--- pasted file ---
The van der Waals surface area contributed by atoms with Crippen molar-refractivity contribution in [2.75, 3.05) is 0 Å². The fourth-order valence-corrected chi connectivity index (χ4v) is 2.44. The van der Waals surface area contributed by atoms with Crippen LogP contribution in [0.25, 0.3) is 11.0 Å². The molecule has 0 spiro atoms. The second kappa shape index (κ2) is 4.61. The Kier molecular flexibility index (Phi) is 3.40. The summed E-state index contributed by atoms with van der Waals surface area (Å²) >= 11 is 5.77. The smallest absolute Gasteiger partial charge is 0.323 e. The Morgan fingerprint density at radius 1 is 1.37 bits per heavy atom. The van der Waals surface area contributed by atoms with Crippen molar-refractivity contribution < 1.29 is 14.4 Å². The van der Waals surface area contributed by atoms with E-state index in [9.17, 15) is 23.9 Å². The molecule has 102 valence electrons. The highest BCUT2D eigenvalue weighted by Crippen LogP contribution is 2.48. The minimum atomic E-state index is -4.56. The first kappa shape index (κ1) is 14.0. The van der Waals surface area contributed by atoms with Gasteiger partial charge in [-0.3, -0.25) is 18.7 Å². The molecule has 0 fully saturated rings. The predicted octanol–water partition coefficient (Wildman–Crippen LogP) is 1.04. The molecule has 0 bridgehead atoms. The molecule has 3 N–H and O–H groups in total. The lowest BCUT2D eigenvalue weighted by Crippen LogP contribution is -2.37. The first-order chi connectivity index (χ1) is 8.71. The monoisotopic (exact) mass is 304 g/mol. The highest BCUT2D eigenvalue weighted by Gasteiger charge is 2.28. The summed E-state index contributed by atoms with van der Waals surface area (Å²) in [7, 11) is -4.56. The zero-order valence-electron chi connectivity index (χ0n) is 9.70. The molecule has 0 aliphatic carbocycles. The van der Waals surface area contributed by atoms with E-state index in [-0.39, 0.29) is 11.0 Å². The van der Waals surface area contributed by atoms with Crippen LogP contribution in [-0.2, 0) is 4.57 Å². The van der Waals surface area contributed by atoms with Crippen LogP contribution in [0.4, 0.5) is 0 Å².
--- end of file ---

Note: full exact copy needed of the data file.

The van der Waals surface area contributed by atoms with Crippen molar-refractivity contribution in [2.75, 3.05) is 0 Å². The fourth-order valence-corrected chi connectivity index (χ4v) is 2.44. The van der Waals surface area contributed by atoms with Crippen LogP contribution in [0.25, 0.3) is 11.0 Å². The molecule has 0 spiro atoms. The second kappa shape index (κ2) is 4.61. The Kier molecular flexibility index (Phi) is 3.40. The summed E-state index contributed by atoms with van der Waals surface area (Å²) >= 11 is 5.77. The smallest absolute Gasteiger partial charge is 0.323 e. The Morgan fingerprint density at radius 1 is 1.37 bits per heavy atom. The van der Waals surface area contributed by atoms with Crippen molar-refractivity contribution < 1.29 is 14.4 Å². The van der Waals surface area contributed by atoms with E-state index in [9.17, 15) is 23.9 Å². The molecule has 102 valence electrons. The highest BCUT2D eigenvalue weighted by Crippen LogP contribution is 2.48. The minimum atomic E-state index is -4.56. The first kappa shape index (κ1) is 14.0. The van der Waals surface area contributed by atoms with Gasteiger partial charge in [-0.3, -0.25) is 18.7 Å². The molecule has 0 fully saturated rings. The predicted octanol–water partition coefficient (Wildman–Crippen LogP) is 1.04. The molecule has 0 bridgehead atoms. The molecule has 3 N–H and O–H groups in total. The lowest BCUT2D eigenvalue weighted by Crippen LogP contribution is -2.37. The first-order chi connectivity index (χ1) is 8.71. The monoisotopic (exact) mass is 304 g/mol. The highest BCUT2D eigenvalue weighted by Gasteiger charge is 2.28. The summed E-state index contributed by atoms with van der Waals surface area (Å²) in [7, 11) is -4.56. The zero-order valence-electron chi connectivity index (χ0n) is 9.70. The molecule has 0 aliphatic carbocycles. The van der Waals surface area contributed by atoms with E-state index in [-0.39, 0.29) is 11.0 Å². The van der Waals surface area contributed by atoms with Crippen LogP contribution in [-0.2, 0) is 4.57 Å². The van der Waals surface area contributed by atoms with Crippen LogP contribution in [0.4, 0.5) is 0 Å².